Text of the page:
I haven’t been one who easily picks up a sign or marches for a cause. Maybe I have spent too many years of being polite. I considered myself to be one person in a group possessing a specific amount of assigned power hoping that collectively we might amass some power, some influence, maybe even credibility in this world.

I believed if I dressed a certain way, styled my hair in a palatable way, never put my hands in my pockets while in a store, and chose to let kindness be my guiding principle, then maybe I, this one person, might add a chain link to the legacy of my great grandparents, grandparents, parents, aunts, and uncles.  Extending to my brother, sister, cousins, husband, children, niece, and nephew to shift people’s opinions and obliterate fears about people who look like us.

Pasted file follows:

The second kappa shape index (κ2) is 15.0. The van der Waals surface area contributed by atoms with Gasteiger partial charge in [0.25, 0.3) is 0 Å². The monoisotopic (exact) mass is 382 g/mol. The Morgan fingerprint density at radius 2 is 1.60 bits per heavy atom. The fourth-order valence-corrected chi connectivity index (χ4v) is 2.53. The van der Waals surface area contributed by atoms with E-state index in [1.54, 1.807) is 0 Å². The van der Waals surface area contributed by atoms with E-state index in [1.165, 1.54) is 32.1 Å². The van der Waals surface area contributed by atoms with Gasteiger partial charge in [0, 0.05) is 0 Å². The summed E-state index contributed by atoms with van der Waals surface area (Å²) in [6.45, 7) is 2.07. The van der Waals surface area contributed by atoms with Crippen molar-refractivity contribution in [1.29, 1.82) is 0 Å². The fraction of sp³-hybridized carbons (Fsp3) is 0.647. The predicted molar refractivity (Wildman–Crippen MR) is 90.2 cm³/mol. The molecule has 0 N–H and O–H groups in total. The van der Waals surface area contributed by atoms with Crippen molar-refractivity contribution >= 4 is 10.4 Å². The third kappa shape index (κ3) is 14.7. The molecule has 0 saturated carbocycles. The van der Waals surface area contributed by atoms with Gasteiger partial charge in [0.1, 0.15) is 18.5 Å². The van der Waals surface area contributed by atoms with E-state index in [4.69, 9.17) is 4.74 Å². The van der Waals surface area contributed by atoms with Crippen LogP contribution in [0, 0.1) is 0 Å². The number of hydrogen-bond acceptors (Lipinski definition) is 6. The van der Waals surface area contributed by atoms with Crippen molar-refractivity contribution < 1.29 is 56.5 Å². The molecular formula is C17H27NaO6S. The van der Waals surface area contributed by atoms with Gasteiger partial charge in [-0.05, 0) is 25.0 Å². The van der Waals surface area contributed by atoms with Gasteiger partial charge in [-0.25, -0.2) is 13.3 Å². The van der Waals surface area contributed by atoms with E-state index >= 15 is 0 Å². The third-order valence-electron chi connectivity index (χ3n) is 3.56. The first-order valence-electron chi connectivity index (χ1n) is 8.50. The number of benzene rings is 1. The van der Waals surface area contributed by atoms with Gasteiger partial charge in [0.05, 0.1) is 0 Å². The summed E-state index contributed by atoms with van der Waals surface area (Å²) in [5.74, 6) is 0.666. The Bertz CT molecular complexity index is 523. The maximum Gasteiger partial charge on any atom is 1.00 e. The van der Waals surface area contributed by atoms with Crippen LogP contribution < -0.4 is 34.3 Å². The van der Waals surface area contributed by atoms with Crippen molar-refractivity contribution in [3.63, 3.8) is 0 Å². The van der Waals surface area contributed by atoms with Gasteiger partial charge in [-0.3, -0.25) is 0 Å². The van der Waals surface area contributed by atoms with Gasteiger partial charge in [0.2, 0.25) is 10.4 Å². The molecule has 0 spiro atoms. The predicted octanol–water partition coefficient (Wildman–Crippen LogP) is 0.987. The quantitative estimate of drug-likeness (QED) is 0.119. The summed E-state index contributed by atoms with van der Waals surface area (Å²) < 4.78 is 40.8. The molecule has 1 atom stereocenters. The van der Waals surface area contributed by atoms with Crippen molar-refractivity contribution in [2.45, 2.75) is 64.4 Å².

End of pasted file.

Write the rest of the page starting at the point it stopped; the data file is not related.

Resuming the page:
So when I scroll through Instagram stories and see a quick photo with a hashtag followed by photo after photo of trivial things to me, it is perplexing. Instagram stories last 24 hours but a physical post can last indefinitely. It feels like announcing you are going swimming but only your big toe gets wet.  Maybe it feels tolerable to display murder on one frame and a sweaty workout selfie on the next frame. It feels like drive-by social justice, fleeting. It’s like jumping on a bandwagon and deciding when the ride ends. The wheels are still moving for me, for many.

Back to the meme at the beginning of this post, allow me to change it up:

White friends, please check on your black friends during this time of need. They are not okay.